By Tiffany Lane, KSNV, May 23, 2023
The clock is ticking down for two of Governor Joe Lombardo’s education bills in the Nevada legislature.
If they fail, some are worried there could be a legislative standoff.
Just last week, Lombardo’s office confirmed to News 3 that if his priorities aren’t met, he could veto the budget and call a special session.
A source in his office said the main priorities include education and school safety.
Right now, one of the bills that hasn’t advanced is his bill on school choice, Assembly Bill 400, leaving advocates frustrated.
“Our schools are not safe. We have to be worrying,” said Valeria Gurr.
Gurr is a school choice advocate.
She also leads the American Federation for Children, a nonprofit that looks to provide families with access to school choice across the country.
Monday, the AFC released an ad to Spanish-speaking stations to get the message to lawmakers.
“Instead of better grades, our kids worry about gangs, bullying, and shootings. It’s time they had options,” the video said in part.
“But Nevada’s democrat leaders are standing in the way. Luckily, Governor Lombardo has a plan that allows parents to sent their child to a school of their choice,” the video continued.
Right now, AB400 is not receiving the movement those like Gurr are hoping for.
“What I see is that the Hispanic community continues to be like, like suffering the most because they don’t provide quality education to our kids,” said Gurr. “And if you look at the Nevada Report Card, you’re seeing all kids at all grade levels, but particularly Hispanics and African American, are fairly behind a lot more than their white counterparts.”
AB400 would expand Opportunity Scholarships, money that students who qualify can use towards private schools of their choice.
The bill would increase accessibility to families of four that make $150,000 or less.
Right now, it’s just $89,000.
The principal of a local private school says it’s a step in the right direction.
“We have over 100 students that travel 30 miles each way to school,” said Rabbi Mendy Levine, principal of Yeshiva Day School of Las Vegas in Henderson. “That means parents and families are making a very serious choice that this is the school they choose.”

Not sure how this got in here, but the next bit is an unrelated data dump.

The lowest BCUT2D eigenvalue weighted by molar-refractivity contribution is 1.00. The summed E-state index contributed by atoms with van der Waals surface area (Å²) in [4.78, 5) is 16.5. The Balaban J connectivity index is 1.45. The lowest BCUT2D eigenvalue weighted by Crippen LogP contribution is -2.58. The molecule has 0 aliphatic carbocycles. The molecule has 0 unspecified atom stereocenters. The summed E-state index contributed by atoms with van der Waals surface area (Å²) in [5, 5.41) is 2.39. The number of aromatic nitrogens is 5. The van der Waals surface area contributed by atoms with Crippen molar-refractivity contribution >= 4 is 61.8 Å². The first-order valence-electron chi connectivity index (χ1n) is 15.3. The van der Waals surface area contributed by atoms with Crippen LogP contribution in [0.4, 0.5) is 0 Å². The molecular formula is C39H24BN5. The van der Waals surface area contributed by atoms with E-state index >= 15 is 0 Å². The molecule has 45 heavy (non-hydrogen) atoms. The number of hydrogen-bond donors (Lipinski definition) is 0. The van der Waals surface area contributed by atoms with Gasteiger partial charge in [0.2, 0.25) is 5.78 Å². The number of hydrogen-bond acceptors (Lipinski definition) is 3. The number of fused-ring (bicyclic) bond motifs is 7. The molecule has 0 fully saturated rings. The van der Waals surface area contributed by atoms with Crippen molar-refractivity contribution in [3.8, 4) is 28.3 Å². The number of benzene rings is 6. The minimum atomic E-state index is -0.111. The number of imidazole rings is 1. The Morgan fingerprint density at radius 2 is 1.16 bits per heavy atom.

Rabbi Levine says a third of his 300 students receive Opportunity Scholarships.
“An average student is getting about $5,000, a little bit more than $5,000. Tuition at this school is about $13,000,” said Rabbi Levine. “That means our school, myself included, are fundraising hundreds and hundreds and hundreds of- thousands of dollars just to make sure that these kids get an education.”
AB400 would also create an Office of School Choice within the Nevada Department of Education.
The bill would allow charter schools to apply for public money to bus children to their campuses.
But some are hesitant to support the bill, including elementary school teacher Vicki Kreidel, who says there are already school choice options.
“Nevada can’t afford it,” she said. “We cannot afford to have money taking from our education fund, because we’re 48 as it is. We’re already really low.”
She believes public school classrooms will take a hit.
“I came here in 2013. There was no teacher laptop, no curriculum, and not one student book of any kind in my classroom. Nothing,” said Kreidel. “Until we can take care of our public schools, we should not be pulling any of the funding to go to anyone else.”
As far as the Opportunity Scholarships go, Gurr says they do not come from the same pot of money as education funding, and instead come from tax credits.
Governor Lombardo is also pushing for zero-tolerance policies to address safety in our schools.
Assembly Bill 330, his Safer and Supportive Schools Act, did not advance from committee Friday.
But top lawmakers waived deadlines on the bill, so there’s more room for negotiation before the end of session.
Under the bill, a student of any age could be automatically expelled in certain circumstances.
It would also allow automatic permanent expulsion for children 11 years or older after a second occurrence.
Children between six and 11 could also be permanently expelled with the approval of the superintendent.
Those opposed to the bill say moving from restorative practices to zero tolerance can impact the most vulnerable children who may not have enough resources when expelled.
“Unless a family can afford to put their child in a private educational setting, if they can leave their job to ensure that that child is learning at home, or they have other opportunity to be able to ensure that their child is otherwise learning, we are failing those kids and that is going to impact the most vulnerable children in our state,” said Holly Welborn, executive director of the Children’s Advocacy Alliance.
“We expect school safety legislation to actually make schools safer. Governor Lombardo will not sign legislation that allows a student to commit battery against a teacher and have the only mandatory punishment be a meeting with their parents,” said Ben Kieckhefer, Chief of Staff to Governor Lombardo, in a news release Friday. “This is not good enough. We need to do better for our teachers and children.”
According to the Clark County School District Transparency website, in the 2021-2022 school year, students were removed from instruction 10,561 times, and 5,668 restorative resolutions were used following behavior incidents.
For the Fall 2022 semester, students were removed from instruction 6,000 times, and there were 4,289 restorative resolutions.
Restorative resolutions include having a student speak with a counselor, for example, rather than automatically suspending or expelling.